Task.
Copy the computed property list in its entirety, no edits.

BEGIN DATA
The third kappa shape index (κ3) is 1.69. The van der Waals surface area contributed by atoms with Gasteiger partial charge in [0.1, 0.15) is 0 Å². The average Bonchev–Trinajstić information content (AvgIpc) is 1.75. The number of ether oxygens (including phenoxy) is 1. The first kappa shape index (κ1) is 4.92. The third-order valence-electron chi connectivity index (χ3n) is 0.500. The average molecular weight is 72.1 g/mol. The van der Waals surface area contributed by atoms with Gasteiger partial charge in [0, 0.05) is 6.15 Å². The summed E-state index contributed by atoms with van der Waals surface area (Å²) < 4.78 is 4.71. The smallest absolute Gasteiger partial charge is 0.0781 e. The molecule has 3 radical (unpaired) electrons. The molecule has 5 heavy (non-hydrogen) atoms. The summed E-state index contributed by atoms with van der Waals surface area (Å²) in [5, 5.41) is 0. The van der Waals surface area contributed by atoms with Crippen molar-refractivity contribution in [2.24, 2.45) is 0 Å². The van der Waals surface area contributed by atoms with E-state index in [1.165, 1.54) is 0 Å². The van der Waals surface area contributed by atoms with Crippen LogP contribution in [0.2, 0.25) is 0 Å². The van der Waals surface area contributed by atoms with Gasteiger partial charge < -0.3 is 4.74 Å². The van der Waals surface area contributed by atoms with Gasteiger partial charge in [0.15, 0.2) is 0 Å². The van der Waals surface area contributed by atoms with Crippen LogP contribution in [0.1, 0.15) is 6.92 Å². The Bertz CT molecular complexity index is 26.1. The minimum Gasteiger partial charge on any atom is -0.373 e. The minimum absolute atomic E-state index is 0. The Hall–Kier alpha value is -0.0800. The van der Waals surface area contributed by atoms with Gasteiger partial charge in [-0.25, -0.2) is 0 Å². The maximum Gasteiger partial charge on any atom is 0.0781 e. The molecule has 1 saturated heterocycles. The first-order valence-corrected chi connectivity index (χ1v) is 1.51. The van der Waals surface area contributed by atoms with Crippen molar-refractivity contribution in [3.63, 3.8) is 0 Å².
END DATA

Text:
The third kappa shape index (κ3) is 1.69. The van der Waals surface area contributed by atoms with Gasteiger partial charge in [0.1, 0.15) is 0 Å². The average Bonchev–Trinajstić information content (AvgIpc) is 1.75. The number of ether oxygens (including phenoxy) is 1. The first kappa shape index (κ1) is 4.92. The third-order valence-electron chi connectivity index (χ3n) is 0.500. The average molecular weight is 72.1 g/mol. The van der Waals surface area contributed by atoms with Gasteiger partial charge in [0, 0.05) is 6.15 Å². The summed E-state index contributed by atoms with van der Waals surface area (Å²) < 4.78 is 4.71. The smallest absolute Gasteiger partial charge is 0.0781 e. The molecule has 3 radical (unpaired) electrons. The molecule has 5 heavy (non-hydrogen) atoms. The summed E-state index contributed by atoms with van der Waals surface area (Å²) in [5, 5.41) is 0. The van der Waals surface area contributed by atoms with Crippen molar-refractivity contribution in [2.24, 2.45) is 0 Å². The van der Waals surface area contributed by atoms with E-state index in [1.165, 1.54) is 0 Å². The van der Waals surface area contributed by atoms with Crippen LogP contribution in [0.2, 0.25) is 0 Å². The van der Waals surface area contributed by atoms with Gasteiger partial charge < -0.3 is 4.74 Å². The van der Waals surface area contributed by atoms with Gasteiger partial charge in [0.15, 0.2) is 0 Å². The van der Waals surface area contributed by atoms with Crippen LogP contribution in [0.1, 0.15) is 6.92 Å². The Bertz CT molecular complexity index is 26.1. The minimum Gasteiger partial charge on any atom is -0.373 e. The minimum absolute atomic E-state index is 0. The Hall–Kier alpha value is -0.0800. The van der Waals surface area contributed by atoms with Gasteiger partial charge in [-0.25, -0.2) is 0 Å². The maximum Gasteiger partial charge on any atom is 0.0781 e. The molecule has 1 saturated heterocycles. The first-order valence-corrected chi connectivity index (χ1v) is 1.51. The van der Waals surface area contributed by atoms with Crippen molar-refractivity contribution in [3.63, 3.8) is 0 Å².